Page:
Chapter: 'Introduction' from book: Public Brainpower: Civil Society and Natural Resource Management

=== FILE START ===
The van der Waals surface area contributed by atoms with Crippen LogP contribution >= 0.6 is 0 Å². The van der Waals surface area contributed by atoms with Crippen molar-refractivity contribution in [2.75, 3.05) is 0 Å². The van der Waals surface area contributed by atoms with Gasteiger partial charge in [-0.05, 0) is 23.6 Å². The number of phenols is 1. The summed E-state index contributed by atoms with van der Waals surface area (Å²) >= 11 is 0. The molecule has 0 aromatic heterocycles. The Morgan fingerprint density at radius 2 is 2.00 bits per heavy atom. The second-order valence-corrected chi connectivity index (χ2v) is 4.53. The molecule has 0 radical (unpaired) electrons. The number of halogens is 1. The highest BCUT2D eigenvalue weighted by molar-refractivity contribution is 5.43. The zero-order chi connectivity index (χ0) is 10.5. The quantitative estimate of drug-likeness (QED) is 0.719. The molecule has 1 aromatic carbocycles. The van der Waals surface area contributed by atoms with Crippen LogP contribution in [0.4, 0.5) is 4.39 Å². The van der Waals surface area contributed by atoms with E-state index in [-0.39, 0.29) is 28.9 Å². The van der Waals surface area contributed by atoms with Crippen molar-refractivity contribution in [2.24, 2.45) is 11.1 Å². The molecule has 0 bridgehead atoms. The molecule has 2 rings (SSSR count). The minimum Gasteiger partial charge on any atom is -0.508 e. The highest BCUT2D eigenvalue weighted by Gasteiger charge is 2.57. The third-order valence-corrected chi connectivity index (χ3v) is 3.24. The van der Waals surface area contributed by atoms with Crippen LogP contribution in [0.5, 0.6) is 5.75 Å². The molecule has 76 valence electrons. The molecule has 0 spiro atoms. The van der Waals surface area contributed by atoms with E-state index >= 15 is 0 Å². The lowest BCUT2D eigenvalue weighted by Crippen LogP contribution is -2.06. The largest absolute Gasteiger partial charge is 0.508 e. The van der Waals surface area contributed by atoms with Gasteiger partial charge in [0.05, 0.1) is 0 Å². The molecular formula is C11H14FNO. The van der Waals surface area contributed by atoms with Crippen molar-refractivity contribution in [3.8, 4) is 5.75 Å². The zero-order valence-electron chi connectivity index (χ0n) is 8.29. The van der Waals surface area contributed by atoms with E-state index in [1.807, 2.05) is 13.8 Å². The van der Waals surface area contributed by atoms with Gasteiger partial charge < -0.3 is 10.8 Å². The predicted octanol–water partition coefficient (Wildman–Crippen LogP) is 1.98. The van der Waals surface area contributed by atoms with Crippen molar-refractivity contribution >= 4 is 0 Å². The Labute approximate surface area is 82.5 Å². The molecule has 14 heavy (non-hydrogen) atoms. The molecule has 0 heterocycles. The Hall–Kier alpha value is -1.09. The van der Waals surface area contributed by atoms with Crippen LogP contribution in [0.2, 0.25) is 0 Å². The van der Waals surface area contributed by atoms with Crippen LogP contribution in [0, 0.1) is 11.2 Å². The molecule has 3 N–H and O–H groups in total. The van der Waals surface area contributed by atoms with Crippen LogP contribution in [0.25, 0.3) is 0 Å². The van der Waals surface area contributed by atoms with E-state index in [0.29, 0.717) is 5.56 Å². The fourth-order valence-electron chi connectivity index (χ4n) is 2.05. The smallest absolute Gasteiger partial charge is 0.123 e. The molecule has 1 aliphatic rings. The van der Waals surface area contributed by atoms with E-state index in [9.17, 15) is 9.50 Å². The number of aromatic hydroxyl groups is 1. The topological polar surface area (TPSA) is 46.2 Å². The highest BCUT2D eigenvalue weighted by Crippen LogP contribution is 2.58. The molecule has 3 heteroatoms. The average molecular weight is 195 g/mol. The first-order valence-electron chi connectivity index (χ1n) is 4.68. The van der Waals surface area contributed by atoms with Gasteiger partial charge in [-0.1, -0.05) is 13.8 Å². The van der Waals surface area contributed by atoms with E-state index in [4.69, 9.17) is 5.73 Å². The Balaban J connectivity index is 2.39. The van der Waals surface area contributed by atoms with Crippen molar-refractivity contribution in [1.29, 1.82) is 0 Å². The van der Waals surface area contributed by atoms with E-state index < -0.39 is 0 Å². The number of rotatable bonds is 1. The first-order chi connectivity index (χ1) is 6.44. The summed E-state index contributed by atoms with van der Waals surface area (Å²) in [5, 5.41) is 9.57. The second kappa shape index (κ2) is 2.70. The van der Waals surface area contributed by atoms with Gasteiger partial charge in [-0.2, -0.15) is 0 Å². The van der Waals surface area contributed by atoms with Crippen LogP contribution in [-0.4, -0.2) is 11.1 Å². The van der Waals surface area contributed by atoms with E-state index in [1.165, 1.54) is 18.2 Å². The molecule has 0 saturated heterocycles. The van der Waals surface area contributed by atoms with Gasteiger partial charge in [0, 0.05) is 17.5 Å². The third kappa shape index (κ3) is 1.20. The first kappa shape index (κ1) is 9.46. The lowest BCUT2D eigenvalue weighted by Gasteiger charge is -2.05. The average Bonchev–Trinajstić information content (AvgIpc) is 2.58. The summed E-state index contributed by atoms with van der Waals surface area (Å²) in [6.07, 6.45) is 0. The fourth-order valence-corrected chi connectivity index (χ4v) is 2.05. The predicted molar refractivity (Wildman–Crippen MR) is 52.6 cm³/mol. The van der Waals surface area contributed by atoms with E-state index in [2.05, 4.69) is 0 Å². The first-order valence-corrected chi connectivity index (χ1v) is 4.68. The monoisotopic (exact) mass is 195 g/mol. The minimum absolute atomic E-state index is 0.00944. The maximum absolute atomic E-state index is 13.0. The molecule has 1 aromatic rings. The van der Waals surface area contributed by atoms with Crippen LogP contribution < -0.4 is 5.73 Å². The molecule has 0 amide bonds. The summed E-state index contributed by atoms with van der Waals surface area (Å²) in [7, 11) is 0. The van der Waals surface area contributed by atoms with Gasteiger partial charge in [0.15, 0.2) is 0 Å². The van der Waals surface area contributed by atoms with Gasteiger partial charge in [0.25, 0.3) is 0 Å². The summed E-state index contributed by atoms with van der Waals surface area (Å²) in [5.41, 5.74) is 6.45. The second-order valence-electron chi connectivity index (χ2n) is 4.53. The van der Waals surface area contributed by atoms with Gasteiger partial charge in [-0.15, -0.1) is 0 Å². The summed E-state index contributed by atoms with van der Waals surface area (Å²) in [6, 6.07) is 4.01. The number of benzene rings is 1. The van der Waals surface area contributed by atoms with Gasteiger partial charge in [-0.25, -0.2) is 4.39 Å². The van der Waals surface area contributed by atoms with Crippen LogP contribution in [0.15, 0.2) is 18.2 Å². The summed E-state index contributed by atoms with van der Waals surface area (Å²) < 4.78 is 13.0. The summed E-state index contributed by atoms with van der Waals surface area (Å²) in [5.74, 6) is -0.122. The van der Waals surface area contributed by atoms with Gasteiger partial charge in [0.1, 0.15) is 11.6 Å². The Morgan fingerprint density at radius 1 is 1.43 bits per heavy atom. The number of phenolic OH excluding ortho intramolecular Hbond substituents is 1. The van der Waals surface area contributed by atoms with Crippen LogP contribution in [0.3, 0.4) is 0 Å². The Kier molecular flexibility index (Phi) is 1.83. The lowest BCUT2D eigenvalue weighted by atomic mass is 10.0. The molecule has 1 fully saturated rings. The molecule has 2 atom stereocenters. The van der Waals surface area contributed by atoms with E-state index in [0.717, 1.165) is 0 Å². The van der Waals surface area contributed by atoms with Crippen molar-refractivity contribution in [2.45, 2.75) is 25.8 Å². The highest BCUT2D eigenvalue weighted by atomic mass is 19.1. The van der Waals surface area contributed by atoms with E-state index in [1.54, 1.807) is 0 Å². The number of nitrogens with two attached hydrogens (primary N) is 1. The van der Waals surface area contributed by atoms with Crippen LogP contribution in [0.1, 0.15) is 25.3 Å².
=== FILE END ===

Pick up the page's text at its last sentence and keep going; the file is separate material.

This introductory chapter establishes the analytical framework for the edited volume. The literature on the resource curse and institutions is briefly discussed, along with the work on civil society and the public sphere by Almond and Verba, Dahl, Habermas and Putnam. Drawing on these classics, the theoretical concept of ‘public brainpower’ is formulated. The main pillar of public brainpower is polycentricity, or the coexistence of many different public actors freely expressing their thoughts: individual citizens, political parties, trade unions, charities, companies, research institutes, religious institutions, mass media and government institutions. The more polycentric a society is, the greater is its brainpower: its memory becomes more comprehensive and multifaceted, different actors can perform quality control of each other’s ideas and arguments, and it is more difficult to repress challenging views. Above all, a polycentric society has a broader base for creativity. The greater the public brainpower of a society, the better its management of natural resources. Finally, the book's 18 case studies of oil- and gas-producing countries are briefly presented, along with the methodology and definitions of key terminology used throughout the volume.